This choice will guide your keyword research to match the buyer intent so you know to look for broad upper funnel keywords, specific lower funnel keywords or something in between. 

Find keywords that are relevant to your brand, product or goal. 

You want keywords that you can effectively create content around, not just high-volume keywords that are placed haphazardly into your content. Think about what product or service you’re offering, what problem it solves and how your buyer persona might go about searching for you. Focus on keywords they might type into Google based on where they are in their journey.

Create the right kind of content to capture your target audience. 

The format of your content should match what the top results on the SERP are presenting. If you notice a keyword isn’t producing the format you intend to create, keep searching for another that aligns with your content. Remember that format is factored into relevancy when Google analyzes your content, so you want to make sure it matches other top results for a chosen keyword.

Choose keywords that speak to the appropriate stage of the buyer’s journey.

At the beginning of this process, you determined who you wanted to speak to. Don’t let that decision fall away as you sift through pages of possible keywords. After you’ve selected a few keywords you’d like to use, reassess if they meet your customer in their current stage and speak to the information needs they have at the level of the funnel.

We all know that keywords are defined by their difficulty and search volume, and the ones with the highest search volume and least competition are the easiest to rank for. So naturally, these are the keywords we all strive for. One common mistake, though, is looking only at a keyword’s stats and not at how it relates to search intent. A high-volume keyword is only a great opportunity if you can speak to the people searching for it, which is why search intent should always be the first criterion your keywords meet.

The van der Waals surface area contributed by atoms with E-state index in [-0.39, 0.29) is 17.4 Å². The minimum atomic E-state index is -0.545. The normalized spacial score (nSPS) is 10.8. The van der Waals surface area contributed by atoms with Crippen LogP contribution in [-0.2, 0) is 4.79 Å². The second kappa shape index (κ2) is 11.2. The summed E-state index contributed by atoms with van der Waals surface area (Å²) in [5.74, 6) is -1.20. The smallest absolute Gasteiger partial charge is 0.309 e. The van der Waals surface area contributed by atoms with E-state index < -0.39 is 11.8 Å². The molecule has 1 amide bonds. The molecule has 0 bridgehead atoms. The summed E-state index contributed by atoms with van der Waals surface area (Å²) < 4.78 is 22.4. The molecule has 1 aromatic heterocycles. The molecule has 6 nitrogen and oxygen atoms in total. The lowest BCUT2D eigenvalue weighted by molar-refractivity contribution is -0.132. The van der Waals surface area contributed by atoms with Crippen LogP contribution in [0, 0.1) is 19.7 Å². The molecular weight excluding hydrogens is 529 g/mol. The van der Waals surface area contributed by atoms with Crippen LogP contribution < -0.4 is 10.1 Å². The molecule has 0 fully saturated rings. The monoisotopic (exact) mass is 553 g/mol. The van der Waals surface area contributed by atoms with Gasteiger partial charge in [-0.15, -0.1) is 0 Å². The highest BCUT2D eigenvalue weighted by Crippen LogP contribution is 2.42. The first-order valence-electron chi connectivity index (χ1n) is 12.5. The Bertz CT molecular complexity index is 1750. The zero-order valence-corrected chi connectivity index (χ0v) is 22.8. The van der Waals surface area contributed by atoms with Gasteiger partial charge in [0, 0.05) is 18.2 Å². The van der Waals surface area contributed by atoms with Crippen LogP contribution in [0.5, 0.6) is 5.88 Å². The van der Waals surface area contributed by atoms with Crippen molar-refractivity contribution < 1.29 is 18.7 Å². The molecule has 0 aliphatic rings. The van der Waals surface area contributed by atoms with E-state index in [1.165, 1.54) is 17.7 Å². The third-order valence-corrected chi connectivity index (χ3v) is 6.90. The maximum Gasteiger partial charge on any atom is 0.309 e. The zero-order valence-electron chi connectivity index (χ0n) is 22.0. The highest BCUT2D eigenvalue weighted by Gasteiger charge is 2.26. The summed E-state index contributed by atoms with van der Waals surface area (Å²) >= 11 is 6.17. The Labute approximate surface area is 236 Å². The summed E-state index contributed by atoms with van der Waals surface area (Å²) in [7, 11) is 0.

Another mistake people make is forgetting their metadata. Title tags, headers and meta descriptions are all opportunities to capture keywords and draw in users. A great meta description (active voice, 155 characters, keyword included) can help draw in potential customers and increase your click-through rates (CTR). Informative headings can help users quickly find information and titles with the primary keyword help you rank higher in the SERPs. 

Make Search Intent and User Experience Your Top Priority

Creating content is a great way to capture organic traffic and increase your Google ranking, but you have to remember to meet the people where they are. Consider your buyer’s journey and craft content that speaks to their mindset and struggles in that section of the marketing funnel. When you optimize content to match specific user intents, you have a greater chance of increasing your CTRs, conversions and customers. 

At Knowmad, we specialize in helping businesses optimize their SEO through practices just like this. If you’re interested in how we can help you, learn more about our SEO services and how we can help you match your content to search intent. For a more personal experience, opt for an SEO assessment from one of our specialists to see how we can help your brand optimize marketing efforts by targeting the right buyers at the right time. 

Chris Steele

Chris Steele

As Head of Search Marketing, Chris designs search marketing campaigns that help our clients get more qualified leads, generate more revenue, and reach their specific business goals.